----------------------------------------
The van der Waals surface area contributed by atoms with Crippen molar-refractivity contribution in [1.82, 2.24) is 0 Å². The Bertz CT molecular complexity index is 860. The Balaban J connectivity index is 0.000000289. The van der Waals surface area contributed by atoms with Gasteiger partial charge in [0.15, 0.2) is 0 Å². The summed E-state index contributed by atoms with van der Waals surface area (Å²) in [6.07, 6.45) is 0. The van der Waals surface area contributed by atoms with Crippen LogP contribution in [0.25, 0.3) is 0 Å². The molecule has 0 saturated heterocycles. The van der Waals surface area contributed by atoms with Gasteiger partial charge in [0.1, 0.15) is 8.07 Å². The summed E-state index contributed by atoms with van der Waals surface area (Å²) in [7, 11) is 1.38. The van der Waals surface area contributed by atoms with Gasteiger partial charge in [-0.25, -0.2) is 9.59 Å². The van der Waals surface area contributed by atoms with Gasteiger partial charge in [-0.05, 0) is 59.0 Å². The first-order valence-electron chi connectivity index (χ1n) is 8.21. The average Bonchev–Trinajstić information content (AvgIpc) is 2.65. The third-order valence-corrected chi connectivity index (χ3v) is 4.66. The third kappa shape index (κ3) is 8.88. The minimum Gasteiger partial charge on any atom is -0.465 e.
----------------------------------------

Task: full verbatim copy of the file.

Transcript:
The van der Waals surface area contributed by atoms with Crippen molar-refractivity contribution in [1.82, 2.24) is 0 Å². The Bertz CT molecular complexity index is 860. The Balaban J connectivity index is 0.000000289. The van der Waals surface area contributed by atoms with Gasteiger partial charge in [0.15, 0.2) is 0 Å². The summed E-state index contributed by atoms with van der Waals surface area (Å²) in [6.07, 6.45) is 0. The van der Waals surface area contributed by atoms with Crippen LogP contribution in [0.25, 0.3) is 0 Å². The molecule has 0 saturated heterocycles. The van der Waals surface area contributed by atoms with Gasteiger partial charge in [0.1, 0.15) is 8.07 Å². The summed E-state index contributed by atoms with van der Waals surface area (Å²) in [7, 11) is 1.38. The van der Waals surface area contributed by atoms with Gasteiger partial charge in [-0.25, -0.2) is 9.59 Å². The van der Waals surface area contributed by atoms with Gasteiger partial charge in [-0.05, 0) is 59.0 Å². The first-order valence-electron chi connectivity index (χ1n) is 8.21. The average Bonchev–Trinajstić information content (AvgIpc) is 2.65. The third-order valence-corrected chi connectivity index (χ3v) is 4.66. The third kappa shape index (κ3) is 8.88. The minimum Gasteiger partial charge on any atom is -0.465 e.